Mugglebee helped the client emotionally prepare for and integrate a high-dose psilocybin experience** through which “he began to heal and grieve from this relationship that ended and he also focused on improving this relationship with his [family].”

Mugglebee’s experience jives with some of the research published by Third Wave. Compared with LSD, psilocybin has a tendency to improve people’s relationships. Clients report that they have an unexpected focus on conflict resolution or perspective-taking. As one interviewee noted in our study:

“When I microdose psilocybin mushrooms, I tend to think more from a people’s lens to see who I can work with or involve to solve a given problem. When microdosing with LSD, however, I tend to think purely of a problem from an intellectual lens.”

So, it makes sense that, since Mugglebee’s client had a relational problem associated with his career, the first and most dramatic transformation was focused on family.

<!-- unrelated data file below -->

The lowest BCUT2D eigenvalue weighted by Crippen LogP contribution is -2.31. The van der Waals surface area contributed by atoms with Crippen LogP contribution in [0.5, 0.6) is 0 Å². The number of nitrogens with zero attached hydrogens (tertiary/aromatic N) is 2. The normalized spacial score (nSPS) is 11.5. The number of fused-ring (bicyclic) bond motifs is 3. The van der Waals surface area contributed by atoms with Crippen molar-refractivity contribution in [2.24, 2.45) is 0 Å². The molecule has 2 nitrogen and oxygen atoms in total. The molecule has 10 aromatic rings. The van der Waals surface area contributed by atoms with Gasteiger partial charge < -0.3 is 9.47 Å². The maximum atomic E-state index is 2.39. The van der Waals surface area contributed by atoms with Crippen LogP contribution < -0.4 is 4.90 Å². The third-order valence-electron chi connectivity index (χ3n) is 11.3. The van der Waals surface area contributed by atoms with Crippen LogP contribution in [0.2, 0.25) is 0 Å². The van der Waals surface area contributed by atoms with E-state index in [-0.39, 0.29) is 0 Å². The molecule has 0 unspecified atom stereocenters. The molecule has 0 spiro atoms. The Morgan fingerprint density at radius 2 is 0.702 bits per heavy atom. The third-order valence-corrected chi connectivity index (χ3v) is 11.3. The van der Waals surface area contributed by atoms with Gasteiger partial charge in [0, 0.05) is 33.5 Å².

It should also be noted that this particular client has now found entrepreneurial ways to earn money in a new career—freelancing to build up a portfolio of work.

Mugglebee describes it as the “idea of being creative in terms of thinking about what he wanted to do next; what was the work that he wanted to do.”

This is also consistent with clients we’ve seen at Third Wave: psychedelics help people re-evaluate their career choices and become motivated to pursue a new path.

But you don’t need a psychedelic experience to re-think your career path. Many of Mugglebee’s clients do not pursue this modality, and her coaching practice thrives around helping individuals to reevaluate their relationship to work and make healthy behavior change.